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6 helpful tax tips for newlyweds

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Nothing says “congratulations” quite like a tax break.

Presented by H&R Block

If you said “I do” in 2017, filing your taxes will take on a whole new role this year. And just because you’re likely to receive a higher return doesn’t mean you also have to stress more.

In fact, H&R Block aims to make tax season a breeze for folks who have just tied the knot. Listed below are a few tax tips from professionals that’ll make filing your first return as a married couple a piece of cake. After all, receiving your refund should be an exciting and joyous time, not a stressful one.  

1) Know your filing status.

Your filing status is determined on December 31 of each year. So even if you were single up until New Year’s Eve, once you’ve exchanged vows and are legally married, you have two options for your tax return. You can choose to file together or separately.

Generally, filing jointly provides the most beneficial tax outcome because some deductions and credits are reduced or not available to married couples filing separate returns. If you want to guarantee a hassle-free, maximum return, file with H&R Block and let a tax professional guide you through each new step.

2) Make sure the government is aware of your name change.

As tax tips go, this is a big one. You file taxes under your social security number (SSN), which is why it’s so important to ensure the Social Security Administration (SSA) is aware of your name change. Otherwise you could be in for unnecessary headaches if the IRS is still expecting tax documents under your maiden name. It’s definitely better to be safe rather than sorry, so you should wait to file your return until after the name change process has been completed. This way, you can avoid any complications that could arise if the name on the return does not match the SSN on file with the SSA.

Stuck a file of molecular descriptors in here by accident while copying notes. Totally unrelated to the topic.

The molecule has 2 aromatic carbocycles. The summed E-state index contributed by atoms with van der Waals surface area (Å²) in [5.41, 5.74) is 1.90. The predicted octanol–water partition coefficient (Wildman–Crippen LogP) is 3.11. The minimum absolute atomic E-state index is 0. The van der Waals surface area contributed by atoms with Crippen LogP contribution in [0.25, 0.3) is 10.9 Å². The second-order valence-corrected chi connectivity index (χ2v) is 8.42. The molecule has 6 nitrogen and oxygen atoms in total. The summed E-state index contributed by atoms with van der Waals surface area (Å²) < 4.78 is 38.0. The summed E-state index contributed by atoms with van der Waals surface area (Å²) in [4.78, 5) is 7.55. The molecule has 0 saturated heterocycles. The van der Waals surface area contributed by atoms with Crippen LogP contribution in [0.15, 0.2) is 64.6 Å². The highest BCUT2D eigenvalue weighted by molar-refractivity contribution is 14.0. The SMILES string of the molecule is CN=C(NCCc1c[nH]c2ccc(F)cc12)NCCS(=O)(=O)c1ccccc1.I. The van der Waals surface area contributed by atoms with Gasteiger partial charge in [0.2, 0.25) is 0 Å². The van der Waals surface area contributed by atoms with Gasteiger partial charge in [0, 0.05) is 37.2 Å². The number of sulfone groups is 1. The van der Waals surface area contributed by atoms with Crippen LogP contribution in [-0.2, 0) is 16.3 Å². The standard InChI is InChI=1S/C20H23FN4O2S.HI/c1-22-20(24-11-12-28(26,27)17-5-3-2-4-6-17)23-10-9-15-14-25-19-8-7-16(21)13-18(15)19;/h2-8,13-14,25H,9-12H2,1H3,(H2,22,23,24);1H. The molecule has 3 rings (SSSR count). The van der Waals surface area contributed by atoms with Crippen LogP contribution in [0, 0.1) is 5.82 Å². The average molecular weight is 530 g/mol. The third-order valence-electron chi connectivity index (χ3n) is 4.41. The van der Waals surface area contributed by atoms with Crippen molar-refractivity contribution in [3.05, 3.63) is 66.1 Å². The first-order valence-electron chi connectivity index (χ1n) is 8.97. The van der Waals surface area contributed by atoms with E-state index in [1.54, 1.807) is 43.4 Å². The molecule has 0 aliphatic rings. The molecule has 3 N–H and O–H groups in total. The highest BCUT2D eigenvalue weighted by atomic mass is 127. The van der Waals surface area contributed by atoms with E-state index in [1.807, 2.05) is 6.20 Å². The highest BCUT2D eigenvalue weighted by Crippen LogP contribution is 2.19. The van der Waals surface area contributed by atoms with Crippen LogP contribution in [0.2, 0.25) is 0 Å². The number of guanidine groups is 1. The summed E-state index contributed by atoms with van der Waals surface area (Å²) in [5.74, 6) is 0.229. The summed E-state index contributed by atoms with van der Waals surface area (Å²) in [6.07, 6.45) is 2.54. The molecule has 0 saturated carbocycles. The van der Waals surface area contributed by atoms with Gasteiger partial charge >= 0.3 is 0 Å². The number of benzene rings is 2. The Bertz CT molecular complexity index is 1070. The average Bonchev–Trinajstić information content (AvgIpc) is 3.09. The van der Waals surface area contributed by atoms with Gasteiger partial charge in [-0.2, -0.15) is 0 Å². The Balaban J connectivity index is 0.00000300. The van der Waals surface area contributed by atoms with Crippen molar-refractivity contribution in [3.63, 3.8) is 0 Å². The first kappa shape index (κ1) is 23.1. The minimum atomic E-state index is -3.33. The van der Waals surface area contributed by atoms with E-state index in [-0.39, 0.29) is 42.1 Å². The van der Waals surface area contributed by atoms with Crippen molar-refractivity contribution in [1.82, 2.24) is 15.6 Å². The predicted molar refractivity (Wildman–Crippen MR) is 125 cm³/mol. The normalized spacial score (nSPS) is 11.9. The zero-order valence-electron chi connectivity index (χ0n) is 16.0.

3) Remember to correct your relationship status on your W-4.

Because of additional exemptions and the higher standard deduction you are allowed to claim on a joint tax return, it’s a smart idea to change your W-4 form to match the new information. By doing so, your form will reflect your additional claim and less taxes will be withheld from your pay.

4) Be aware of the different tax brackets.

Tax brackets were put in place to help organize tax rates as they’re adjusted to income. Tax brackets vary by filing status, so your income may be taxed at a different rate than when you were single. And if you file a joint return, your income is combined which can move you into a higher tax bracket.

5) Don’t forget to take your mortgage into consideration.

Owning a new house (or selling one previously owned) affects your taxes. When you own a home, any interest you pay on your mortgage can be listed as an itemized deduction on your return. But if you are selling a home, you’re eligible for a tax exclusion on your monetary gain.

You have to be cautious, though! In order to apply the exclusion, both of you must’ve owned the home or lived in it (as your primary residence) for a minimum of two years. If you file with H&R Block, you won’t have to worry about missing a beat, since a tax professional will assist you through the entire process.

6) File online with a tax professional.

Messing up a deduction can turn into a costly mistake. That’s why it’s so important to make sure your calculations are done right and that you’re properly adhering to tax laws before you file. Luckily, H&R Block makes that easy with its filing products and tax tips. Name something better than getting your taxes done right AND for free! We’ll wait.

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